Uber and Nasa have been splashed all over the news this week following a partnership that was initially spoken about back in November 2017.
Let’s face it, Uber’s PR operation has hit a fair few potholes along the way with scandal and city bans making the road a bumpy old one, but this latest announcement is nothing short of genius.
Personally, I never thought I’d see Nasa and Uber working together… unless it was some kind of plan to send all Uber drivers to Mars because all faith in the brand had been lost. So, what’s this actually all about then?
Well, you may have seen back in November that Uber announced its “flying car” project called Elevate during a speech at the Web Summit in Lisbon and named some places where it hoped to pilot an aerial taxi service by 2020. The Space Act Agreement signed back then between NASA and Uber was to create a new air traffic control system that would effectively manage the air traffic control should these flying taxis (which could be self-flying) became a reality.
"Uber’s PR operation has hit a fair few potholes along the way"
Now, Uber’s second agreement with the space agency has been signed and the two companies will look into the logistics of making these flying taxis an actual real thing. The project will look at the possibilities of air transport of passengers and cargo within an urban area. Uber will share data it has collected with NASA for the development of the space company’s UAM program, which stands for urban air mobility.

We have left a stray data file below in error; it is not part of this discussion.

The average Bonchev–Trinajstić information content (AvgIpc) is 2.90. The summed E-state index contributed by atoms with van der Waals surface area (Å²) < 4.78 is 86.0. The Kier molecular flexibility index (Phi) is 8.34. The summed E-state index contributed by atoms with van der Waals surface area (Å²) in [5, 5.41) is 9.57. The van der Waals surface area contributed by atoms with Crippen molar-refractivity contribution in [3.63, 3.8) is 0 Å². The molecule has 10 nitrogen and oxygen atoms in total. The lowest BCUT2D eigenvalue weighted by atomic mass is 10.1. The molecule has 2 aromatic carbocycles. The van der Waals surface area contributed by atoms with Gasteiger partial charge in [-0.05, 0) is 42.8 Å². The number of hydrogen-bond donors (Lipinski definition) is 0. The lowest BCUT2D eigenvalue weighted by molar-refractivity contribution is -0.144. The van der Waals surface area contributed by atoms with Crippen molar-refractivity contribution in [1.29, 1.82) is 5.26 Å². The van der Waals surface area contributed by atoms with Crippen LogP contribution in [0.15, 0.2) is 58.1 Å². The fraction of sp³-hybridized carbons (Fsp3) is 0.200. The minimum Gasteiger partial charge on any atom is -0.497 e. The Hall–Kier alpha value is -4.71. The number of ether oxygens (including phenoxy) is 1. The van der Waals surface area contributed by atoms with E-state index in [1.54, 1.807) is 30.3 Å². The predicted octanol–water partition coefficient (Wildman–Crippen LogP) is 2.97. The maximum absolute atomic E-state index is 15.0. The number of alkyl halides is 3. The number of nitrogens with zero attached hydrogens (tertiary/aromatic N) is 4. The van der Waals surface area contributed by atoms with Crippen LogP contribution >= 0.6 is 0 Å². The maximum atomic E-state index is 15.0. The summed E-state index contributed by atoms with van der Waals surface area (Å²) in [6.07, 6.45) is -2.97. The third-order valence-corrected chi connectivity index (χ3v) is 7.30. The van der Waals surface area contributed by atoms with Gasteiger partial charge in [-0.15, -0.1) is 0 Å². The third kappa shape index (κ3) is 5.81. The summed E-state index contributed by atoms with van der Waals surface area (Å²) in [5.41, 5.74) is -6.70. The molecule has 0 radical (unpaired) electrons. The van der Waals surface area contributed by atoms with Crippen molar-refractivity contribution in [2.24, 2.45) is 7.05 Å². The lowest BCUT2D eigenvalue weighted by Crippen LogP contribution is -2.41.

It seems that both Uber and NASA share the dream of getting traffic off the ground and into the air, but could this really be as close to happening as 2020? In the latest Elevate Summit, which has become an annual thing now, Uber said it also had big plans to work with the US Army on some quiet aircraft rotor tech that could be used in flying cars (or military aircraft) for vertical take-off and landing. A programme to develop and test prototypes for this is expected to cost $1 million, so Uber is either really series about this or it’s just an excellently executed PR move.
Either way, a quick Google search of ‘NASA’ and ‘Google’ will show you how far the story has travelled so far, so Uber Technologies Inc. has the right idea.
BMW has this week announced a recall of more than 300,000 cars, due to an electrical fault that has caused some of its vehicles to cut out.
Last year, the German car manufacturer recalled around 36,000 petrol vehicles over the same fault, but having since acknowledged that more cars could be affected by the fault, it has drastically increased the number of vehicles it wants to recall.
It will have to go about directly contacting the hundreds of thousands of customers that will be affected, which will include those with the BMW 1 Series, 3 Series, X1 and Z4 models (both petrol and diesel) that were made between March 2007 and August 2011.
A BBC Watchdog Live investigation is at the heart of the latest recall, after it discovered that the number of vehicles that could cut out whilst being driven was much higher than first thought. An inquest heard that BMW failed to recall potentially dangerous cars despite lots of complaints from customers over this loss-of-power issue (which is thought to have started as early as 2011) until the fault led to the death of a 66-year-old man who swerved in his vehicle to avoid a broken down BMW in Surrey. The broken down car was said to have an electrical fault that meant the brake lights failed and the car stalled on a dark road.
Reading into the story, there are all sorts of questions raised; none of which show BMW in a favourable light.
Recalls on this scale cause major trust issues for consumers, particularly when they involve something as potentially dangerous as a faulty vehicle can be. Even before the episode of BBC Watchdog Live was aired on Wednesday evening, the story had already been run by titles such as The Guardian, FT, The Independent, Telegraph, Sky News and more.
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